Liliana Schwindt, Undersecretary of Actions for the Defense of Consumers, said that the products that make up the Care Prices program “are very required in supermarkets” and said that talks continue to be able to replicate that same policy at the level of warehouses and local businesses with “a basket of approximately 100” items.
In radio statements made this morning, in which he again requested, in addition, “the commitment of governors and mayors” to control the effective fulfillment of the Care Prices Program in each of the districts.
“There are mayors who have consumer defense offices that work very well, for example, in (the Buenos Aires towns of) San Martin and Miramar. I ask everyone to do so and consumers who detect irregularities can make the complaint on the consumer protection website,” he said.
In this context, the official highlighted the success of the Care Prices Program, made up of “1,300 products very required in supermarkets.” In addition, he reiterated that they are holding talks with nearby warehouses and businesses “to put together a basket of approximately 100 products of Care Prices.” However, the official acknowledged that inflation in food “is high and people feel it in their pockets” and stressed that, although it is a phenomenon that “is monopolistic” and “also felt on the shelves,” the impact of the Care Prices program is positive.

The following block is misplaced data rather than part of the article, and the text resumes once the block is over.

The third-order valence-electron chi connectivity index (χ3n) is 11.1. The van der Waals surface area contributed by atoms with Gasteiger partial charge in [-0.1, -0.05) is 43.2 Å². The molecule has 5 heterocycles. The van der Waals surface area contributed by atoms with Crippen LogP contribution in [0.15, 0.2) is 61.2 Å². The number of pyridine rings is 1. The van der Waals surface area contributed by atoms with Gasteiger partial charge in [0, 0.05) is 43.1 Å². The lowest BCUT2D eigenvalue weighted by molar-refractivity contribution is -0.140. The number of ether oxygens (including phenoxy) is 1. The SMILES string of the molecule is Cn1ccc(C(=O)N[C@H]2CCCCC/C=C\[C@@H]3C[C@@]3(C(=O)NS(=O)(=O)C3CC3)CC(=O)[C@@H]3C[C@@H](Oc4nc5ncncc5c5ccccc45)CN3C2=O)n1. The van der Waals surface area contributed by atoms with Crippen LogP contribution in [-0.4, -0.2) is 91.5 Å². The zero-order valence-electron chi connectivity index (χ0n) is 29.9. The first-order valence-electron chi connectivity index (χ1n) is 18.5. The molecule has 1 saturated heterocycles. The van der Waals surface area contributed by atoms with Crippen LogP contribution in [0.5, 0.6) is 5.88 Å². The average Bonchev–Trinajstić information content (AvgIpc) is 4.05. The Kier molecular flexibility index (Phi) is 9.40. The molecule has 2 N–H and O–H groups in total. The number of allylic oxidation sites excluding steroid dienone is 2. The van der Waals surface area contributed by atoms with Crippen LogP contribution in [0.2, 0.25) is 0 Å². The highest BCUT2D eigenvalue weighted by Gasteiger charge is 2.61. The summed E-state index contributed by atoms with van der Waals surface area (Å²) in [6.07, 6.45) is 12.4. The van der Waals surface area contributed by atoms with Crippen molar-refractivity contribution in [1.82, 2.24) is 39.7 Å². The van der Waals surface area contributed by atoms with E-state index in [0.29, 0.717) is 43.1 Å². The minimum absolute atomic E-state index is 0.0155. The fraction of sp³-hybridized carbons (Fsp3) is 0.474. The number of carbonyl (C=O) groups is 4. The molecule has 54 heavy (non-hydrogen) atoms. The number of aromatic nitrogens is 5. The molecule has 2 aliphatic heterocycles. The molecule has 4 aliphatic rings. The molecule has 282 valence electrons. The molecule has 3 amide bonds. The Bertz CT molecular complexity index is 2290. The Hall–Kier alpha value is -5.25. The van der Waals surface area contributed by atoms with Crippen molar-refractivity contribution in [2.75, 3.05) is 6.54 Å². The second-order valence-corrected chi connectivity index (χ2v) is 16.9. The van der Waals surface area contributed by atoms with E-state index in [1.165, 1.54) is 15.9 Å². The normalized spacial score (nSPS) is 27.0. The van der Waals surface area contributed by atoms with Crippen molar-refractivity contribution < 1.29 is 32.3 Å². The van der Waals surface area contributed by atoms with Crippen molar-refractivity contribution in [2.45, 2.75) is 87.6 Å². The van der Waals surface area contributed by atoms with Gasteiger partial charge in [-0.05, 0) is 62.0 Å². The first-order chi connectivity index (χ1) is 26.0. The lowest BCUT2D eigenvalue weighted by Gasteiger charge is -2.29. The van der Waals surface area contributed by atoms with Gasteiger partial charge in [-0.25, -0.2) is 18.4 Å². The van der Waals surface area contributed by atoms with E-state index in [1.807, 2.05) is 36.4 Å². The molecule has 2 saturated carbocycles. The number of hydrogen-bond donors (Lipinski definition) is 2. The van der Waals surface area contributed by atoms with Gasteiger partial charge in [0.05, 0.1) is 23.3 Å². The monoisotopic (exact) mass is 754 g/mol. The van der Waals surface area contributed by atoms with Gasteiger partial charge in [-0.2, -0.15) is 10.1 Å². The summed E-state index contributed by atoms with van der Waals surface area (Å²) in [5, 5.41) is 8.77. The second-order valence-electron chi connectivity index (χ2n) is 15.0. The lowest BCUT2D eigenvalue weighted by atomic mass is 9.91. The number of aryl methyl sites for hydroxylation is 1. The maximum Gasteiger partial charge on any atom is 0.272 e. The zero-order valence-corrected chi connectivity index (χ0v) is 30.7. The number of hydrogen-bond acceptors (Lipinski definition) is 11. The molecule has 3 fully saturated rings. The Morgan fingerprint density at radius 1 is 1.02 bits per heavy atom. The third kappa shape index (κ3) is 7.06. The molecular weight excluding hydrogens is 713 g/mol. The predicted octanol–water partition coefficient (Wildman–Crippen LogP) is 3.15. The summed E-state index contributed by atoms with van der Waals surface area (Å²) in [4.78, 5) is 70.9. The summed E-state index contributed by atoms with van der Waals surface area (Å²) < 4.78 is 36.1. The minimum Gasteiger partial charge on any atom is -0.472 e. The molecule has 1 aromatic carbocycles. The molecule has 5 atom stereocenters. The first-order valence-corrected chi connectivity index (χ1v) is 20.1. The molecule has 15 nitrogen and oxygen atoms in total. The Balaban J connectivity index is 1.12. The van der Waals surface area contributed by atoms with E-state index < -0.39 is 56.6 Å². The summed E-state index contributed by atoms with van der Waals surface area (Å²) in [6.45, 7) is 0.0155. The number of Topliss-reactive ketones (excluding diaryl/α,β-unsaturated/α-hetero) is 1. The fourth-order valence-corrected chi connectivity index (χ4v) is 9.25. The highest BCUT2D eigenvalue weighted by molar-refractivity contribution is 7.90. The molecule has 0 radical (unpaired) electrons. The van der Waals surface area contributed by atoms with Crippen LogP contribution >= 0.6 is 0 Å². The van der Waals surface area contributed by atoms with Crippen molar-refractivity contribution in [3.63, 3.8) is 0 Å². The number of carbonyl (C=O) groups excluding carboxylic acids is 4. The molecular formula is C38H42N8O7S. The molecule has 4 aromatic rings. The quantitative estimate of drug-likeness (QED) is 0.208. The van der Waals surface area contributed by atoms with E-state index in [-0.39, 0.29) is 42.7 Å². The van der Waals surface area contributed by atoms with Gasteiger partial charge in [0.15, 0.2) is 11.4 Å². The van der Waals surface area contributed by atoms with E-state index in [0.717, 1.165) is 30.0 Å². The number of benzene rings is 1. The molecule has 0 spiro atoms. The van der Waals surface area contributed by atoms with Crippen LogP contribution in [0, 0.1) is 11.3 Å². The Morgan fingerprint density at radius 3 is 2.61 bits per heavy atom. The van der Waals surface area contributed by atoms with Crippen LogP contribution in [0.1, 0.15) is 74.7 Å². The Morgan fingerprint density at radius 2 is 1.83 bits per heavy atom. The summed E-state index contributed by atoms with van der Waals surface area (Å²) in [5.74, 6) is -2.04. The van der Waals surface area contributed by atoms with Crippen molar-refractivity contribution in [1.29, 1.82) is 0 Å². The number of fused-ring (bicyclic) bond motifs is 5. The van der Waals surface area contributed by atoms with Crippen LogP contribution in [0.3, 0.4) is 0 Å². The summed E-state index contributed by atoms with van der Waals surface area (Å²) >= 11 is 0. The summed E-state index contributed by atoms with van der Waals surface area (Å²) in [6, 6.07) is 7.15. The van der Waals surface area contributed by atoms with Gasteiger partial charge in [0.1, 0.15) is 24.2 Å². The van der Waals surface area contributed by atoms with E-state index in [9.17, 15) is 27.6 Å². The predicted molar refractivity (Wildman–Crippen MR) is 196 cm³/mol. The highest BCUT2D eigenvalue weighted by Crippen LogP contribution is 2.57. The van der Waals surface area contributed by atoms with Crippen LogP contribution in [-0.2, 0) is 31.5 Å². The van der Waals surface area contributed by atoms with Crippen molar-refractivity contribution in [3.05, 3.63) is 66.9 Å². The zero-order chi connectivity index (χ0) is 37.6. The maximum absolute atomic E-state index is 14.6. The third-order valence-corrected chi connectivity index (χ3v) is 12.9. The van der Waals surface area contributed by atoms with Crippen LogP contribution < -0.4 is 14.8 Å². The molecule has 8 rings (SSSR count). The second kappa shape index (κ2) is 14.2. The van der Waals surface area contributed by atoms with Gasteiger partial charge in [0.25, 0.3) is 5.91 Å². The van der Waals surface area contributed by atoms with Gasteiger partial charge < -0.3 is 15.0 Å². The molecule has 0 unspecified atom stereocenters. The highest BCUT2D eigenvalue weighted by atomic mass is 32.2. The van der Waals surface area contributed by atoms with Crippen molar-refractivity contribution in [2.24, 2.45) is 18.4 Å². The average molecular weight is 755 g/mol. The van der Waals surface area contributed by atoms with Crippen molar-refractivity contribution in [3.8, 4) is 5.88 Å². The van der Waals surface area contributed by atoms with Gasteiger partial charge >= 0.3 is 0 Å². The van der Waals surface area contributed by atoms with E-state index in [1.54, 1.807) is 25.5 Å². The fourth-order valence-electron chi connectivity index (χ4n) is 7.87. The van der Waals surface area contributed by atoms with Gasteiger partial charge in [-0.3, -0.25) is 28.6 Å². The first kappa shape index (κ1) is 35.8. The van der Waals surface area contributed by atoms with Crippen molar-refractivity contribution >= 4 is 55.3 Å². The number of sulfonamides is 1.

“Food inflation is high and people feel it in their pockets. It’s monopolistic and also sits on the shelves,” Schwindt said.
The undersecretary gave as an example the control work being carried out in the province of Chaco, with Governor Jorge Capitanich, who, she said, in addition to controlling Care Prices, promoted an Agreed Prices Program “that includes products from local small and medium-sized enterprises (SMEs).” Finally, regarding the implementation of the Gondola Law, Schwindt said that SMEs are in a training period, and estimated that, “only in March or April” will they be “in a position to strongly control” their compliance.